With the lights back on, Times Square hopes to regain its luster

With the lights back on, Times Square hopes to regain its luster

New York David Cohen longed to go back to the days when business boomed at his family’s souvenir shop in Times Square.

By the time tourists began returning, foot traffic on Grand Slam souvenirs was not what it was before the coronavirus pandemic, when hordes of global visitors crowded under a canopy of electric billboards outside his door.

But the return of foreign tourists to a place popularly called the crossroads of the world may help accelerate the recovery of businesses like his — many of which are mom-and-pop stores — which collectively employ thousands of people and serve as one of New York City’s most important economic drivers.

“We welcome them back with open arms,” ​​Cohen said after the United States began letting immune-defense international travelers into the country this month. “We still have a long way to go.”

Times Square has long stood as a symbol of New York’s hustle and bustle, but when Broadway theaters closed their doors at the height of the pandemic, 9 out of 10 businesses in the area closed, according to a local civic group, The Times Square Alliance.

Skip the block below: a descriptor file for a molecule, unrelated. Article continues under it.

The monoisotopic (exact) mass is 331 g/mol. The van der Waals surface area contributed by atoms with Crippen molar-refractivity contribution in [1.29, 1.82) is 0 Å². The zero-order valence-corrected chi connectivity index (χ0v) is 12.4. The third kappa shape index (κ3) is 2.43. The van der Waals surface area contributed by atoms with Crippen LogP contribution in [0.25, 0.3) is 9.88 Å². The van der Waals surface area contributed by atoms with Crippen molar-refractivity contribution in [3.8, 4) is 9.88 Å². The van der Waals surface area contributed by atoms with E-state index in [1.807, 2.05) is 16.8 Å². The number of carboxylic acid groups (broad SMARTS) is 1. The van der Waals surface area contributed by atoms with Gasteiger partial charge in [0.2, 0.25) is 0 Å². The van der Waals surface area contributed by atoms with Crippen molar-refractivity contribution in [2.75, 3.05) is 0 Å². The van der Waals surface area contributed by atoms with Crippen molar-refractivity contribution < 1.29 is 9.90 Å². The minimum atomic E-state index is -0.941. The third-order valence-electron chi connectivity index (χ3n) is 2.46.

Three-quarters of it has since reopened, little by little, as Broadway shows begin to reopen to audiences that have only been vaccinated.

Among those we hope to restart are companies that do not directly cater to tourists, but are part of the city’s leisure ecosystem.

Sam Vasili’s Shoe Repair reopened last month across 51st Street from the Gershwin Theatre, where it operated for three decades before a long pandemic shutdown.

Owner Sam Smolyar was grinning on a recent afternoon as he shared the news that a Broadway production that was scheduled to reopen nearby had asked for his help. For years, he’s been helping outfit the Rockettes with matching shoes. “We depend on the stage and on the business that is here,” he said.

He hopes that more people buying tickets on Broadway will mean busier times.

It’s starting to get better,” said Vasily, who employs three people in the shop.

Just before the COVID-19 outbreak, New York City was registering record numbers of tourists – 66.6 million in 2019, including 13.5 million from outside the United States. Then the epidemic spread, which led to the imposition of severe restrictions on travel abroad.


There has been a marketing blitz for months now to remind Americans that New York City is once again open for business and ready for the visiting masses. Now the city is expanding its reach to those outside the United States, who are in particular demand because they spend more time and more money during their visits.

While domestic travel accounts for 80% of New York’s visitors, foreign tourists account for about half of the city’s tourism spending and typically account for half of all hotel bookings.

Tom Harris, president of the Times Square Alliance, said the area is already beginning to recover. Since May, he said, the number of pedestrians counted in some places has increased from 150,000 a day to as many as 250,000 – still far less than the roughly 365,000 people who roamed the street grid before the pandemic.